Bewilderness - Spine tree
Bewilderness – Spine tree

installations fairly evenly spaced along the path. From some perspectives I can see how the trails of fluorescent tape relate to each other and to the clearings. Some of the clearings are elliptical while others are square and seem cathedral-like. I find a nave and apse in one clearing and one installation clicks into place. As I get a better idea of the plantation overall, I start connecting spaces and thinking about how sequence and progressive realization of installations will build narrative. At the same time I am finding that the use of local materials and resources integrates the rural and adds additional layers of meaning into my work. A number of cedar rails from split rail fences have been piled near the slopes of an abandoned gravel

Suspended flesh tree
Suspended flesh tree

pit; an old galvanized wash bucket sits behind the barn; wire mesh with pigeon feathers and excrement are sits as a soiled tense sheet atop scattered hay in an old animal stall. I begin integrating these found materials into my work. Knowing that I want to introduce trees and flesh into my project I take a series of color samples ranging from a bruised plum to bubble gum pink and tack them to a tree under what I feel could be average lighting conditions (see first blog entry below). By photographing these samples and examining them later I start to develop a color palette that I feel might work. Working with the colors of flesh can be challenging, though I have explored flesh in two-dimensional media before (see “The Meat of the Day”). I also have Louise Bourgeois’s quote, above, in mind. In the open, the colors I am working with look incongruous and bright – a carnival of pinks, red and blue. In the forest they look submerged. I think about how blood looks green/black when something bleeds deep in the ocean. The introduction of death in the installation acts as a harbinger for all of the trees; the absence of skin takes away any possibility of mediation or variable sensing; dismemberment expresses a nostalgia for the whole.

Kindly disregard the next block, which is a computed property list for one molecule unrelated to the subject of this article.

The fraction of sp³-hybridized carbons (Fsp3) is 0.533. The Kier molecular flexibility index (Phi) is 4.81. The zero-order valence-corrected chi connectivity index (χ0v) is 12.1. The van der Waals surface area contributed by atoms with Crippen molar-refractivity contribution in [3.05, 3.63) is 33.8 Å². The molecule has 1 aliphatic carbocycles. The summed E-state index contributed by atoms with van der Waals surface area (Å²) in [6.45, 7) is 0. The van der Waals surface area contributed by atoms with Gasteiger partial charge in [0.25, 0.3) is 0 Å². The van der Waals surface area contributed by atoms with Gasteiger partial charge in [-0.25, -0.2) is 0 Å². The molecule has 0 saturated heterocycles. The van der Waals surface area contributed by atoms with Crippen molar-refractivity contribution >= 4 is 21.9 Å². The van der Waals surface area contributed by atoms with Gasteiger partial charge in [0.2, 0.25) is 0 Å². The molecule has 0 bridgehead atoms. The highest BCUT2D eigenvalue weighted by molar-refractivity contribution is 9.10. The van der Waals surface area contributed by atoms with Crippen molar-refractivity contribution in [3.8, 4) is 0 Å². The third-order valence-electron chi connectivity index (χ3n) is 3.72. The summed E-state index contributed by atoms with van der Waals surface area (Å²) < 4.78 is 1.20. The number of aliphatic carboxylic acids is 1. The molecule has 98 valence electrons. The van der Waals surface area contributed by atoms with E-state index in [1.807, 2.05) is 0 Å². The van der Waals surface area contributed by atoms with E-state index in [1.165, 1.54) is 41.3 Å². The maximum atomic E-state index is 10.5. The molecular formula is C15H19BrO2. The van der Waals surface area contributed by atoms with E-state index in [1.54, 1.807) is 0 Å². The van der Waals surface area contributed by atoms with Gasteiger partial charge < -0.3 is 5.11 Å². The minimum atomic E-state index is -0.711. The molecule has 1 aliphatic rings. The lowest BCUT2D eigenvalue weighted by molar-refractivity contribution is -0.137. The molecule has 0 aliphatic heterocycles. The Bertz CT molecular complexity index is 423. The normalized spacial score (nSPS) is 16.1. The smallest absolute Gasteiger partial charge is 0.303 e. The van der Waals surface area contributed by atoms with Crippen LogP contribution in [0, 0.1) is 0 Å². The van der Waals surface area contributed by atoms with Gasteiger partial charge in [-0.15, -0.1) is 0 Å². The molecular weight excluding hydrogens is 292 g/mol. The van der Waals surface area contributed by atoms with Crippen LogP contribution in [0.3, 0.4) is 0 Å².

More on Bewilderness HERE.

Bewilderness - floating tree
Bewilderness – floating tree